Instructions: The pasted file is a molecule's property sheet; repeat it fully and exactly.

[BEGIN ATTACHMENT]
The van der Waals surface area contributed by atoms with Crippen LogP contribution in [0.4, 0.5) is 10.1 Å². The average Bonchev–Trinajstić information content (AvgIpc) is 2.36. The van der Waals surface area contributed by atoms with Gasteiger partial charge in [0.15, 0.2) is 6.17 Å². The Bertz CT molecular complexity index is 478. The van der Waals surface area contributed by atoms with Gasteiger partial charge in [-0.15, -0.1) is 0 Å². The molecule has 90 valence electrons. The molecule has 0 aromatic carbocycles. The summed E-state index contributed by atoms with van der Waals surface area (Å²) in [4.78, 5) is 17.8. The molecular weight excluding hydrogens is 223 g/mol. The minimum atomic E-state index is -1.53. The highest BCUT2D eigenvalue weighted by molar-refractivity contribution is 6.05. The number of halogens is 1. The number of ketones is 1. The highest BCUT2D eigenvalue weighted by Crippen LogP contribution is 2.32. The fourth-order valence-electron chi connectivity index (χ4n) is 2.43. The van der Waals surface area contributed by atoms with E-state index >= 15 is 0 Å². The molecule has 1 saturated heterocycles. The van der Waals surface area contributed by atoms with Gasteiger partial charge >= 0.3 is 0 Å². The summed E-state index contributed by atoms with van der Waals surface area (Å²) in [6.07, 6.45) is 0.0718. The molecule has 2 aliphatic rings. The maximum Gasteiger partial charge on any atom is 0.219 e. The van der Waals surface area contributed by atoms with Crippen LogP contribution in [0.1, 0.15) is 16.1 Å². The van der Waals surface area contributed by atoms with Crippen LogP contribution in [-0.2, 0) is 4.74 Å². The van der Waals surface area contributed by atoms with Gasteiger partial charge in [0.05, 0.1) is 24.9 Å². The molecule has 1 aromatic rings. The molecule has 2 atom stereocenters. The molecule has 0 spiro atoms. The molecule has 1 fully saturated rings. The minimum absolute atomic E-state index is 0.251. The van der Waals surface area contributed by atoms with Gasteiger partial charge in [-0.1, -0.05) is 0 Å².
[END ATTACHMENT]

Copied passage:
The van der Waals surface area contributed by atoms with Crippen LogP contribution in [0.4, 0.5) is 10.1 Å². The average Bonchev–Trinajstić information content (AvgIpc) is 2.36. The van der Waals surface area contributed by atoms with Gasteiger partial charge in [0.15, 0.2) is 6.17 Å². The Bertz CT molecular complexity index is 478. The van der Waals surface area contributed by atoms with Gasteiger partial charge in [-0.15, -0.1) is 0 Å². The molecule has 90 valence electrons. The molecule has 0 aromatic carbocycles. The summed E-state index contributed by atoms with van der Waals surface area (Å²) in [4.78, 5) is 17.8. The molecular weight excluding hydrogens is 223 g/mol. The minimum atomic E-state index is -1.53. The highest BCUT2D eigenvalue weighted by molar-refractivity contribution is 6.05. The number of halogens is 1. The number of ketones is 1. The highest BCUT2D eigenvalue weighted by Crippen LogP contribution is 2.32. The fourth-order valence-electron chi connectivity index (χ4n) is 2.43. The van der Waals surface area contributed by atoms with E-state index >= 15 is 0 Å². The molecule has 1 saturated heterocycles. The van der Waals surface area contributed by atoms with Gasteiger partial charge >= 0.3 is 0 Å². The summed E-state index contributed by atoms with van der Waals surface area (Å²) in [6.07, 6.45) is 0.0718. The molecule has 2 aliphatic rings. The maximum Gasteiger partial charge on any atom is 0.219 e. The van der Waals surface area contributed by atoms with Crippen LogP contribution in [0.1, 0.15) is 16.1 Å². The van der Waals surface area contributed by atoms with Crippen LogP contribution in [-0.2, 0) is 4.74 Å². The van der Waals surface area contributed by atoms with Gasteiger partial charge in [0.05, 0.1) is 24.9 Å². The molecule has 1 aromatic rings. The molecule has 2 atom stereocenters. The molecule has 0 spiro atoms. The molecule has 1 fully saturated rings. The minimum absolute atomic E-state index is 0.251. The van der Waals surface area contributed by atoms with Gasteiger partial charge in [-0.1, -0.05) is 0 Å².